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TIGTA Audits the IRS

In Accounting & Finances, Business, Taxes on August 19, 2015 by Sufen Wang

U.S. Treasury Inspector General for Tax Administration (TIGTA)…Identity Theft Victim Customer Service Still Slow as Molasses

tax theftIdentity theft has been a hot topic in the tax realm over the past few years. Things haven’t cooled down yet, with the IRS feeling the heat this time around. TIGTA recently conducted an audit of the IRS’s response quality for tax return identity theft victims and what they found wasn’t good. On average, such victims had to wait 278 days for the IRS to resolve their accounts. In other words, not only did these taxpayers have to deal with someone stealing their name and Taxpayer Identification Number/SSN, they also had to deal with the IRS taking its sweet time to solve their cases so they could get on with filing their taxes and receiving their refunds.

DetectiveIn the same audit, TIGTA also discovered that good things don’t always come to those who wait. Apparently, the IRS ended up not even correctly resolving 17 percent of accounts in the examined statistical sample of affected taxpayers. By the numbers, this means that possibly 25,565 of the 267,962 identity theft accounts resolved from Oct. 1, 2012 to Sept. 30, 2013 were actually resolved incorrectly, with the victims’ refunds delayed or the wrong amount issued. The IRS has been telling a different story to taxpayers, which TIGTA shone the spotlight on as well. They found IRS case resolution reports to be misleading, with the agency, for example, assuring identity theft victims that their cases would be cleared up in 180 days.

As a result, TIGTA had some sage advice for the Internal Revenue Service in terms of tax return identity theft case troubleshooting. For example, they recommended that an identity theft training course be developed to teach assistors how to handle complex cases, and that the IRS come up with procedures for accurately calculating the average time it takes to fully resolve taxpayer accounts affected by identity theft. Although the IRS agreed with 3.5 out of TIGTA’s 5 recommendations, they disagreed with the latter about improving tracking of account resolution time-frames.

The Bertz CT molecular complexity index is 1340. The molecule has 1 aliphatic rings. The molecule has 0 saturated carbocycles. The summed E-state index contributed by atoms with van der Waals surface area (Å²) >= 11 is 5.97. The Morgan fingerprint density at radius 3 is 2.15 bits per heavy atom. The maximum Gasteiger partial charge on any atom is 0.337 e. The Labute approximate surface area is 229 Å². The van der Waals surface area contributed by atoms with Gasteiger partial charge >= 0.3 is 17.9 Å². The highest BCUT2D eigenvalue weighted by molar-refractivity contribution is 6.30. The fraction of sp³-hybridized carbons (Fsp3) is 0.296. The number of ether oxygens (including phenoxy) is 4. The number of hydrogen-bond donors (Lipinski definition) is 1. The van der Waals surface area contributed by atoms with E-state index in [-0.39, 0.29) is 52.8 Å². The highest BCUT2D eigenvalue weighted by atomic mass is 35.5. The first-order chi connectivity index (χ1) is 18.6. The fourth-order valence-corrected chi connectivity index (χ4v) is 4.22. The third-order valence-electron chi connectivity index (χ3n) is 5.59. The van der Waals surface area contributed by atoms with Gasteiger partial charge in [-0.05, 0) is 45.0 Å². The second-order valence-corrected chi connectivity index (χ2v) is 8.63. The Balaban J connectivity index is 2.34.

WaitingAccordingly, any taxpayers affected by identity theft shouldn’t hold their breath in the hopes that everything will be resolved right on schedule. Hopefully the IRS will implement TIGTA’s other suggested solutions with positive results in the near future, but in the meantime, the agency’s assurances should be taken with a grain of salt.

 

Sufen Wang, M.S.Accountancy
Wang Solutions, Long Beach, CA (562) 856-0793
Editor: Hannah Huff, M.F.A. Creative Writing: Poetry, (626) 806-5805

One Response to “TIGTA Audits the IRS”

  1. […] the less-than-stellar quality of the IRS’s identity theft victim customer service, let’s hope the W-2 anti-fraud program does work out. All an identity thief really needs is your […]

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